Instead, they have adopted a wait-and-watch policy to see if the Taliban will keep their promise of not nurturing and exporting terrorist groups to Central Asia. The Kazakhstan developments appear to belie these hopes and may have forced the largest CAR to secure help from Moscow.
Kazakhstan has been less vulnerable to Afghan-related terrorism due to its substantial economic and security resources as well as its physical distance from Afghanistan. However, it was also the region where Turkey-fueled Islamism was injected in a big way. In the wake of the latest round of developments, Dr Abbas Djuma and Vladimir Avatkon, both renowned Turkologists, have emphasized the role of Turkey, both past and present: “Turkey has been in Kazakhstan for a long time and tightly,” they have told many media outlets. The duo recalled that in many ways the Turkish influence, especially economic, spread during the thirty-year, post-Soviet rule of President Nursultan Nazarbayev, who not only never made a secret that Ataturk was a role model, but he was also keen to replace Russian presence by an increasing Turkish role.
A side effect of this multi-vectorial foreign policy is that it also enhanced the role of Islam among the hitherto secular Kazakhs and the resultant Islamist radicalism in the society, with many groups trained in Afghanistan-Pakistan through the 1980s. These groups used the Turkish umbrella for spreading radicalism, while Turkey focused on the construction of mosques, various political, educational institutions in Kazakhstan.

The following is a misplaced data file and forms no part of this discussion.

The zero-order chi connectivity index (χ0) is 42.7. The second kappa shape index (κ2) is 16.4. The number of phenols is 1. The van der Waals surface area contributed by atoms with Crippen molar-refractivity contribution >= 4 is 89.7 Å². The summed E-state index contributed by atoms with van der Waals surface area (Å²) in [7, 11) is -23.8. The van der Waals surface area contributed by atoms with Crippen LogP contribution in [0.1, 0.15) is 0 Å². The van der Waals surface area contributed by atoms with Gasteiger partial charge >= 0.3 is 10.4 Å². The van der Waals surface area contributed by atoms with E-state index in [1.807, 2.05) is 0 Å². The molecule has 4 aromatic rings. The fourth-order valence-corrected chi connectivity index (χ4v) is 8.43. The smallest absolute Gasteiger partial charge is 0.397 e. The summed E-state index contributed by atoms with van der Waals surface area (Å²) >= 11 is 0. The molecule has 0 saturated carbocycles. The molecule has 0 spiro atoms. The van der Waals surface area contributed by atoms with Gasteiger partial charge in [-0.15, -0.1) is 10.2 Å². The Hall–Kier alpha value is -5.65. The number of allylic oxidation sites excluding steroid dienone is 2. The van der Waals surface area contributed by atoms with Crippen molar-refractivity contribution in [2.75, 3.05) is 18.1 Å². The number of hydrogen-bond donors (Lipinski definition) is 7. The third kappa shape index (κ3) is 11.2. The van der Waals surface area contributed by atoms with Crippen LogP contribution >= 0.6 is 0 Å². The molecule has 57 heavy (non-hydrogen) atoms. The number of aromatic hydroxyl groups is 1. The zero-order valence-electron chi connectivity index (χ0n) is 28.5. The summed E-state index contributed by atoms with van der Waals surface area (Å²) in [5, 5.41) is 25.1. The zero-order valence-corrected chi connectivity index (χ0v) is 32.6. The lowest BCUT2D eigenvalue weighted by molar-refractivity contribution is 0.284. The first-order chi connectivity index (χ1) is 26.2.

The past role of Islamist militant groups, based in Turkey and Afghanistan-Pakistan region, that bears deep relevance to the current situation in fomenting trouble in Central Asia is best summed up by Richard Weitz, Senior Fellow and Director of the Center for Political-Military Analysis at the Washington-based Hudson Institute. Commenting on the Central Asia’s Taliban surprise back in September, Dr. Weitz noted that “during the previous Taliban-ruled government in Afghanistan, the Islamic Movement of Uzbekistan (IMU) used Afghan territory for training and transnational terrorist operations. Over time IMU militants aligned, and often merged, with al-Qaeda and ISIS’s local affiliate, Islamic State-Khorasan Province (ISKP). Unlike the original IMU, which focused on regime change in Uzbekistan, al-Qaeda and ISKP have a pan-Islamist Salafist ideology that aims to replace all Central Asia’s secular regimes with an Islamic caliphate that would encompass Central Asia, Afghanistan, and parts of Pakistan and China.” Notwithstanding Taliban 2.0 promise of not allowing the Afghan territory to be used to export terrorism, there is no indication so far that any of these fighters have been evicted or have quit Afghanistan.
Past records show that these groups have the tendency to merge with the local populace and remain entrenched. And having done that, they exercise influence, even control of the ground reality in the region. With the exit of the US-led forces in August 2021, the past seems to be repeating itself. As for Central Asia, we might see more Kazakhstan-like situations in the near future.